solemnity. afterwards held at the "

with

much

A public meeting

was shortly Crown and Anchor " tavern in

the Strand, under the presidency of Earl Stanhope, at which a similar demonstration was made. An annual

dinner succeeded, on or about the 5th November, and as late as the year 1842 the acquittal of Hardy, Tooke, and Thelwall was

Thomas Hardy

being celebrated. lived to a great age. He died
still

on the llth October, 1832, after having witnessed the first successes of the Reformers. But he took no part in political affairs subsequently to his acquittal. His wife was dead. Having been scared by the mob on
the llth June, 1794, she did not survive her confinement, which happened a few weeks afterward.

Hardy's financial ruin was complete, in consequence of the expenses of his trial. He had made up his mind to go to America, having received many offers
of

But the resolve was abandoned so many friends came forward to help him that he was soon enabled to recommence business,
assistance to settle there.
:

which he did in Tavistock

Street,

Covent Garden.
great

The notoriety of
deal of

his

name now brought him a

one time, shortly after he had opened his shop, he says that his whole time, together with that of an assistant, were occupied in
taking measures, and making the necessary entries in books. Multitudes of persons of all ranks came to congratulate him, and for the first two or three

patronage, and at

months

little

knots of people were continually

col-

164

THE STORY OP

lecting near his door and windows, out of curiosity to see him ; after which time the excitement gradually

wore

off.

After a while a notion got abroad that Hardy was making his fortune ; and people began, as usual on such
occasions, to demand pecuniary assistance. sion went so far with some persons that

The deluhe was re-

peatedly applied to to solve knotty legal points, such applicants conceiving that a man who had got safely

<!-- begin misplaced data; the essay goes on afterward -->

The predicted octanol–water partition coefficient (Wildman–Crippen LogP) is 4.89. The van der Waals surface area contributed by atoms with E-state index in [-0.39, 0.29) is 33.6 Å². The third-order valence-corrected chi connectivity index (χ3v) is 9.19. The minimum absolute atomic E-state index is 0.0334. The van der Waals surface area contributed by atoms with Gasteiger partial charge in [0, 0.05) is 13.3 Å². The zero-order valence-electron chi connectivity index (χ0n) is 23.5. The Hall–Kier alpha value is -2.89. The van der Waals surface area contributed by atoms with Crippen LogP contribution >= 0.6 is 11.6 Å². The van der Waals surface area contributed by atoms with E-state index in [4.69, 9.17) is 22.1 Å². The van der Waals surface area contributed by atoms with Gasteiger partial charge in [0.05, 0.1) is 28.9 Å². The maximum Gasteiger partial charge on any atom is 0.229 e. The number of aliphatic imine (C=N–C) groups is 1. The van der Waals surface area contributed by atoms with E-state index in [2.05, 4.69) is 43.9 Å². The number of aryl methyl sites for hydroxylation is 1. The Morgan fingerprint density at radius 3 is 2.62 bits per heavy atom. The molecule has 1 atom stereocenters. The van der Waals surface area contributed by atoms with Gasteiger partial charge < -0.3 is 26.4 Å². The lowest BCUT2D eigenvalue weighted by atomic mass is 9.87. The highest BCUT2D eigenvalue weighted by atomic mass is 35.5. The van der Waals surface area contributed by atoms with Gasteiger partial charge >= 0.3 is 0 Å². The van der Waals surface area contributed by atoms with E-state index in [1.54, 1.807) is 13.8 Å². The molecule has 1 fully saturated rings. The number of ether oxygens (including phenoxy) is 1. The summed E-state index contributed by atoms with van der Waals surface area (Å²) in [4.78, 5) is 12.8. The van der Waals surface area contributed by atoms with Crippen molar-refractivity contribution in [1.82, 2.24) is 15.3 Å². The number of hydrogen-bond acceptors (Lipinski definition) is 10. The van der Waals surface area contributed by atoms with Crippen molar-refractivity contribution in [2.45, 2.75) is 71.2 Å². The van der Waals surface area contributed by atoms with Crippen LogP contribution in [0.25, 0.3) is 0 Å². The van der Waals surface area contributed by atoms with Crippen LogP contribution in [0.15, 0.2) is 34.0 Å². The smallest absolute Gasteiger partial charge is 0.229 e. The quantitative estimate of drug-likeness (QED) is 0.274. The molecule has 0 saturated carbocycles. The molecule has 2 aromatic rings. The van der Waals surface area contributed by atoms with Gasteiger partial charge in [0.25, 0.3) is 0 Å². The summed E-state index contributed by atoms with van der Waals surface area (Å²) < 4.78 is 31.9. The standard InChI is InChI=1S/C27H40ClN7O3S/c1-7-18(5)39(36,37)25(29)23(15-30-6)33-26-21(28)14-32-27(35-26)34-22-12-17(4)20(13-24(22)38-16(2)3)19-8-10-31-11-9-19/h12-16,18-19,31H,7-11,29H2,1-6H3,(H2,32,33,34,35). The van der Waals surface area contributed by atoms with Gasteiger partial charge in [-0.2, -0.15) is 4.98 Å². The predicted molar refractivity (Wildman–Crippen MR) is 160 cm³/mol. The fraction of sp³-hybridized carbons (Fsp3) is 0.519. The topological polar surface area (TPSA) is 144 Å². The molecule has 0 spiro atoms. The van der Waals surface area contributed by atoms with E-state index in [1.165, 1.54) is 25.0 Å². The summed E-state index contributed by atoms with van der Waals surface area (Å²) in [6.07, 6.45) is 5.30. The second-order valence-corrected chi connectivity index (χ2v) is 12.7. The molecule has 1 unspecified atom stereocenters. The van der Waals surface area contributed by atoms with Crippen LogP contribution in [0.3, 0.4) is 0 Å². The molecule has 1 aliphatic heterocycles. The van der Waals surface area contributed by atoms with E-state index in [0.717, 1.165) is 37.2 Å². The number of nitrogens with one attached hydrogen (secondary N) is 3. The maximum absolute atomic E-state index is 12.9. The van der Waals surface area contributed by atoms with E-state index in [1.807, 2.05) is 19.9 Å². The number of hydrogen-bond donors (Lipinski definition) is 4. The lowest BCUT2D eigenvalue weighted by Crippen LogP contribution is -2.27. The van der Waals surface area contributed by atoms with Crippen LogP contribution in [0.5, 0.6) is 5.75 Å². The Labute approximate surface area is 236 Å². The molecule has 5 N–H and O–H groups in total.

through such an ordeal must be an exceedingly clever fellow. After some time, however, all this ceased, and he quietly prospered and, removing to Fleet
;

Street in 1797, became a liveryman of the city. In 1815, finding himself getting behind the times, and
losing old friends business for a sum

by death, Hardy disposed of his which he thought would keep him comfortably as long as he lived, for he was now in his 73rd year. Relief from the cares of business, however, prolonged his life, and diminished his means of support, and Burdett and others came forward and assisted him with an annuity until his death, which occurred in his 81st year. He was buried in Bunhill
Fields cemetery. Several of Hardy's fellow-pioneers in Reform lived to a very great age, and thus had the felicity of seeing
their early hopes and predictions Frost died in 1842, after a long
fulfilled.

John

and eventful life, having had a share in public matters as far back as the days of Wilkes. Mr. Massey, in his history of the period, would seem to have relied for his information concerning the popular societies

upon the un-

THE ENGLISH JACOBINS.

165

answered calumnies and stereotyped prejudices of a
past age, and speaks of Frost as "a man of doubtful There does not fortunes and broken character."

appear to be a shadow of evidence in support of this On the contrary, he was the friend and statement.
associate of
Pitt,

when

that

" immortal and right

personage was dallying with Reform. His political opponents of that and the next generation, including even Lords Sidmouth and Eldon, estimated

honourable

"

Frost as he deserved. If his fortunes were ever " broken," it was because of his generous and ready aid to friends. Sheridan owed much to him on the
score of pecuniary advances,

and

it is

said that there

was a friendly execution of Frost's in Sheridan's house when the latter died. And Frost was never
afraid of the consequences of his own intrepidity. When, in 1793, he was sentenced to the pillory, the

at once placarded with small papers announcing the date and the hour of the punishment.

town was

The

pillory was forthwith demolished by a mob, and Frost liberated ; but he calmly took the arm of

Mr. Home Tooke, walked back to jail.
ful cure of

whom

he happened to meet, and

Thelwall at last found his vocation in the success-

He left politics alone as he stammering. John Thelwall was a rare talker and grew older. public-speaker, but there is no record of his being
than a kindly-natured man, or that he made any enemies beyond those with whom in his early years he differed on political questions.
otherwise

As

for

John

Home

Tooke, he presently emerged

166

THE STORY OP

from retirement to become Member of Parliament for Old Sarum, only to be again subjected to the animosity of those who hated freedom of opinion. He had the rare distinction of being legislated against as an individual ; in that, on his account, the Act was
passed declaring the future ineligibility of persons in Tooke has holy orders to take a seat in Parliament.

not been fairly credited with all the services he rendered to modern progress the usual fate of persons who would not give up to "party what was meant
for